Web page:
Traditionally this type of medical device is manufactured from either stainless steel or titanium. The laser marking of titanium process used is very similar and so are the results.
Where the laser marking of medical devices occurs, the surface is heated until a colour change takes place, providing the high contrast level and the basis for achieving a good read rate with the code. This heat usually penetrates 20 to 30 µm deep in the metal surface, leaving a permanent non-abrasive mark. However, these marks can be removed in the future by re-heating the material (a minimum of 700 degrees Celsius for non-ferrous metals). In this example, the titanium medical device is laser marked, using an Nd:YAG Q switched laser. The laser marking process here is referred to as a CW (continuous wave mode). Today’s technology would probably see this processed using a fibre laser marking unit.
The coating, a type of anodising, creates a better absorption barrier, and therefore the titanium requires less heat to achieve the same mark quality.
Titanium anodising, provides products with improved properties compared to those in a raw or “unfinished” state. Test data validates numerous mechanical benefits, and observation with a 10x eyepiece, reveals the levelling effects of the process. Scars from machining and/or de burring are ‘levelled’ into a continuous, smoother, grey-coloured surface. The two most common types of treatment are Type 2 anodizing and colour anodising.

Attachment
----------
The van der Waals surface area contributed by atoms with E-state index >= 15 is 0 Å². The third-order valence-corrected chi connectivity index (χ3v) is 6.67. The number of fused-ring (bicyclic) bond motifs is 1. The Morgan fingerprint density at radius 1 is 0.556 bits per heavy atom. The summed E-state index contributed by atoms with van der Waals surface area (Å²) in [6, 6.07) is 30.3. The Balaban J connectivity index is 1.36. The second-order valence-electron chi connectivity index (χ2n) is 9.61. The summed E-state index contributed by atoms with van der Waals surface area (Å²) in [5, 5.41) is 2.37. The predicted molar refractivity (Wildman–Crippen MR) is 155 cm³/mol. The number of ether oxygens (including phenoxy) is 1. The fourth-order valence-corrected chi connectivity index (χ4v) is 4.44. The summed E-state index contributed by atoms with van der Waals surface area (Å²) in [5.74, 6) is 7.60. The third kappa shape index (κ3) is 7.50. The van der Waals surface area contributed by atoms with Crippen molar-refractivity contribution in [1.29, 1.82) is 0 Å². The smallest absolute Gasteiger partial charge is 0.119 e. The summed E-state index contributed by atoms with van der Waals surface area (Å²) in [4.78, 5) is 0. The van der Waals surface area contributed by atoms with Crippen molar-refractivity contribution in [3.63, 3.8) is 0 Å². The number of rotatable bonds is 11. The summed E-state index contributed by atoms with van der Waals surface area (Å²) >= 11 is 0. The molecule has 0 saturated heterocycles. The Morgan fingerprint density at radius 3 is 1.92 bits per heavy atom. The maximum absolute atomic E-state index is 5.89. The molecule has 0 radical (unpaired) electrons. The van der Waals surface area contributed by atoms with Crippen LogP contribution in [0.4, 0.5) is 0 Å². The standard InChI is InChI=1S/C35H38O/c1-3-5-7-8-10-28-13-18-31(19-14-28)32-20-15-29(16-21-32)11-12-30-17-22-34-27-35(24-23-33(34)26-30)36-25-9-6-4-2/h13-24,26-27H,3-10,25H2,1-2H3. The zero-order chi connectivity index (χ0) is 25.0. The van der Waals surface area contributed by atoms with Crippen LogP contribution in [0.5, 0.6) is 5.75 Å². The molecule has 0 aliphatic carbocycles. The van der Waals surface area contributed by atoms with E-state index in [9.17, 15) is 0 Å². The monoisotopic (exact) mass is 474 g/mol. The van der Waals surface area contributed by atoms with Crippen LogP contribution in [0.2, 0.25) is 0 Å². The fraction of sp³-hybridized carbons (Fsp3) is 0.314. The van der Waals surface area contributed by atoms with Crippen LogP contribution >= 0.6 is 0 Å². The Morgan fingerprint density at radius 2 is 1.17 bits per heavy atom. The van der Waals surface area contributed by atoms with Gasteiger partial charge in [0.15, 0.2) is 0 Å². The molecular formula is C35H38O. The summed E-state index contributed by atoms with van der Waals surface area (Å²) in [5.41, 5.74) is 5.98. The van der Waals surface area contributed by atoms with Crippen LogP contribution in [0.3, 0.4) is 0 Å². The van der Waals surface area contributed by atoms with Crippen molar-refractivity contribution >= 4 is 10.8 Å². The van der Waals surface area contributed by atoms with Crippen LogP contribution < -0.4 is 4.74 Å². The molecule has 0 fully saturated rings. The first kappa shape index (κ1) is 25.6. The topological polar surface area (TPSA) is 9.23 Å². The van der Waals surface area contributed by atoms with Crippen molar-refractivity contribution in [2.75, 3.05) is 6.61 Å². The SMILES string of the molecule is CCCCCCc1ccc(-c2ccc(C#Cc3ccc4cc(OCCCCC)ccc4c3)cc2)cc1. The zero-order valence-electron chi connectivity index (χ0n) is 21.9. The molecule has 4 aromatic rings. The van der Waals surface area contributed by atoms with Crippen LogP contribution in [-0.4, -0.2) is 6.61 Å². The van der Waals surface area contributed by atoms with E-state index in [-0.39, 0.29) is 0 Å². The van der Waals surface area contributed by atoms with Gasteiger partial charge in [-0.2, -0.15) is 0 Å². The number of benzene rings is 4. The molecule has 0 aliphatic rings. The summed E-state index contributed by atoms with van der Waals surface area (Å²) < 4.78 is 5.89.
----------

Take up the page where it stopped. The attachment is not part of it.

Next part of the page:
The part is marked on 3 different sides with information such as size, batch number and CE marking. The coatings tend to come in 2 different colours, blue and gold. ATC Ltd
If you would like further information on this laser application, or any other application, please request a call back, or talk to one of our laser marking specialists by going to our contact page – link below.